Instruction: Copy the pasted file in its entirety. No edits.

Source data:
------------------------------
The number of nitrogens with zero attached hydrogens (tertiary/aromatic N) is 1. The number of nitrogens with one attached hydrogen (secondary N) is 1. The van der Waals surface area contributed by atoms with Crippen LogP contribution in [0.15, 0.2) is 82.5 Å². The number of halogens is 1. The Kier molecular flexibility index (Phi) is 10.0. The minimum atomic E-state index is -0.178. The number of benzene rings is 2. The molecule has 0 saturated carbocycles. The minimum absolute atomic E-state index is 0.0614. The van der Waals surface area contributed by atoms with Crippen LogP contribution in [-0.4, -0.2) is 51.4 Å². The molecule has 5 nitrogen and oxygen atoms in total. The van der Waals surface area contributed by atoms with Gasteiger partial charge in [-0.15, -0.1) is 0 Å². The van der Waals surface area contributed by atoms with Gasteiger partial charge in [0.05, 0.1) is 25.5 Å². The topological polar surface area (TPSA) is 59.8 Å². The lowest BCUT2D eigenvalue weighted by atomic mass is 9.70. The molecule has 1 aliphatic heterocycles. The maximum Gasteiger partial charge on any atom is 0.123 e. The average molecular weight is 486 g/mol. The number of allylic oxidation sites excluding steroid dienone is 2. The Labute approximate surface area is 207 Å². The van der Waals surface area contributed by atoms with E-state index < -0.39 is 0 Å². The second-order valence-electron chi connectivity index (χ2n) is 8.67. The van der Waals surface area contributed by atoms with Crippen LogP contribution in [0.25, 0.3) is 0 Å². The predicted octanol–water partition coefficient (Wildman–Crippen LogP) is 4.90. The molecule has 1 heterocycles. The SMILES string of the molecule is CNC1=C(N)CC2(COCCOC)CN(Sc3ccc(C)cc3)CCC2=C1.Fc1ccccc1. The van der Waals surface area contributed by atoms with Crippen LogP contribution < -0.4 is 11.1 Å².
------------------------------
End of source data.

The number of nitrogens with zero attached hydrogens (tertiary/aromatic N) is 1. The number of nitrogens with one attached hydrogen (secondary N) is 1. The van der Waals surface area contributed by atoms with Crippen LogP contribution in [0.15, 0.2) is 82.5 Å². The number of halogens is 1. The Kier molecular flexibility index (Phi) is 10.0. The minimum atomic E-state index is -0.178. The number of benzene rings is 2. The molecule has 0 saturated carbocycles. The minimum absolute atomic E-state index is 0.0614. The van der Waals surface area contributed by atoms with Crippen LogP contribution in [-0.4, -0.2) is 51.4 Å². The molecule has 5 nitrogen and oxygen atoms in total. The van der Waals surface area contributed by atoms with Gasteiger partial charge in [-0.15, -0.1) is 0 Å². The van der Waals surface area contributed by atoms with Gasteiger partial charge in [0.05, 0.1) is 25.5 Å². The topological polar surface area (TPSA) is 59.8 Å². The lowest BCUT2D eigenvalue weighted by atomic mass is 9.70. The molecule has 1 aliphatic heterocycles. The maximum Gasteiger partial charge on any atom is 0.123 e. The average molecular weight is 486 g/mol. The number of allylic oxidation sites excluding steroid dienone is 2. The Labute approximate surface area is 207 Å². The van der Waals surface area contributed by atoms with E-state index < -0.39 is 0 Å². The second-order valence-electron chi connectivity index (χ2n) is 8.67. The van der Waals surface area contributed by atoms with Crippen LogP contribution in [0.25, 0.3) is 0 Å². The predicted octanol–water partition coefficient (Wildman–Crippen LogP) is 4.90. The molecule has 1 heterocycles. The SMILES string of the molecule is CNC1=C(N)CC2(COCCOC)CN(Sc3ccc(C)cc3)CCC2=C1.Fc1ccccc1. The van der Waals surface area contributed by atoms with Crippen LogP contribution < -0.4 is 11.1 Å².